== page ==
Chuck’s legacy will be carried through his family, friends and co-workers who will always remember his warm smile. He touched the lives of everyone he met. Survivors include his wife, Kathleen, sons Chad and wife Lisa, and Tony; daughter Julie; brothers Randy and wife Pam, and Dean and wife Sue; sisters Linda Richter and husband Dale, and Mary Brooks and husband Pat; and four grandchildren Aidan, Hailey, Layla and Gavin.

11:10 am

David Levintow

David Levintow, 89, of Lyme died Feb. 18, 2016, at Dartmouth Hitchcock Medical Center of complications from a bone marrow disease.

He was born in Philadelphia, Pa., on June 15, 1926, son of Benjamin and Dora (Melnicoff). He married Arsenia Gonzalez in 1951, who predeceased him in 2003. He served during World War II in the Army Air Corps from 1944-45, graduated from Antioch College in 1950 with a B.A. in Government, and earned his M.A. in Development Economics from the Fletcher School of Law and Diplomacy in 1970.

From 1958 to 1984 he served with the U.S. Agency for International Development as a Foreign Service Officer, retiring as a career member of the Senior Foreign Service with the rank of Counselor. He and Arsenia raised their four children in his various overseas postings including the Philippines, Sri Lanka, Iran, Turkey, Vietnam, Liberia, Afghanistan and Ghana. His Washington, DC tours included serving as Director for the Pakistan and Nepal Office, and in the Bureau for Private Enterprise. He also served on the US delegation to the Asian Development Bank and helped to establish the U.S. Trade and Development Agency.

After his Foreign Service career, he worked in Washington, DC for the Institute for Public-Private Partnerships, the Center for Financial Engineering in Development, and the Center for Privatization. In this effort, he served as a development economist advising government officials in over 30 countries on public sector reform strategies that involved public-private partnerships. He conducted capacity-building workshops and seminars on project design, procurement, contract monitoring, and regulatory governance. This included a broad range of projects including extending public services to former black townships in South Africa, advising Indonesia on facilitating foreign direct investment, advising the governorates of Alexandria and Cairo in Egypt on solutions for solid waste management, and many other public sector reform and anti-poverty initiatives.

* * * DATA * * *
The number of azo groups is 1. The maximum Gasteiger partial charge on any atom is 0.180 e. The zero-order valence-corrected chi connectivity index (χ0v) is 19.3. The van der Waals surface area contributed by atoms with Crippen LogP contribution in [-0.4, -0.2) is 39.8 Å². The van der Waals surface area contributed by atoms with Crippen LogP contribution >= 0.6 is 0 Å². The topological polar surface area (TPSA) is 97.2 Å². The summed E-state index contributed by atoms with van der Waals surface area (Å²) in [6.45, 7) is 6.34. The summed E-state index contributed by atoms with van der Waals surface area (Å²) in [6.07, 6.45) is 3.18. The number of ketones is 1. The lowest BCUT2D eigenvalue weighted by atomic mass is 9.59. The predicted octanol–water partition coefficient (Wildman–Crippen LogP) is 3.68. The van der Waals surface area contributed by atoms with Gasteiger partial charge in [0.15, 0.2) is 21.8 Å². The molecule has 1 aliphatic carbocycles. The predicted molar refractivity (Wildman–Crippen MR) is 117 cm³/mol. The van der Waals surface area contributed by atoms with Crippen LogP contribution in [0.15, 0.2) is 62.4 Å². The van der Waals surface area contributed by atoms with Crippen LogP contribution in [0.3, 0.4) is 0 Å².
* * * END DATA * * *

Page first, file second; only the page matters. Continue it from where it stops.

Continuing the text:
After his wife Arsenia died, he relocated to Lyme where he enjoyed a long and active ‘On Golden Pond’ phase, which included biking, kayaking, canoeing and the pleasures of stoking his wood stove with logs he had stacked himself. He was raised in the Jewish tradition, but after moving to Lyme he joined the Lyme Congregational Church where he served on the Outreach Committee and on the Board. He was also an active member of “Those Guys,” a men’s service organization in Lyme.

He is survived by his daughter Alexandra Howell (and her husband Peter Tenney) of Lyme; and his three sons Nicholas (and his wife Katharina), Christopher, and Anthony; and his grandchildren Cameron, Nathan, and Caroline Howell; and Sara, David, and Christopher Levintow. His brother Leon predeceased him in 2014.

He had many favorite sayings, but often said that his life’s goal could be summed up in the famous quotation from the American educator Horace Mann: “Be ashamed to die until you have won some victory for humanity.”*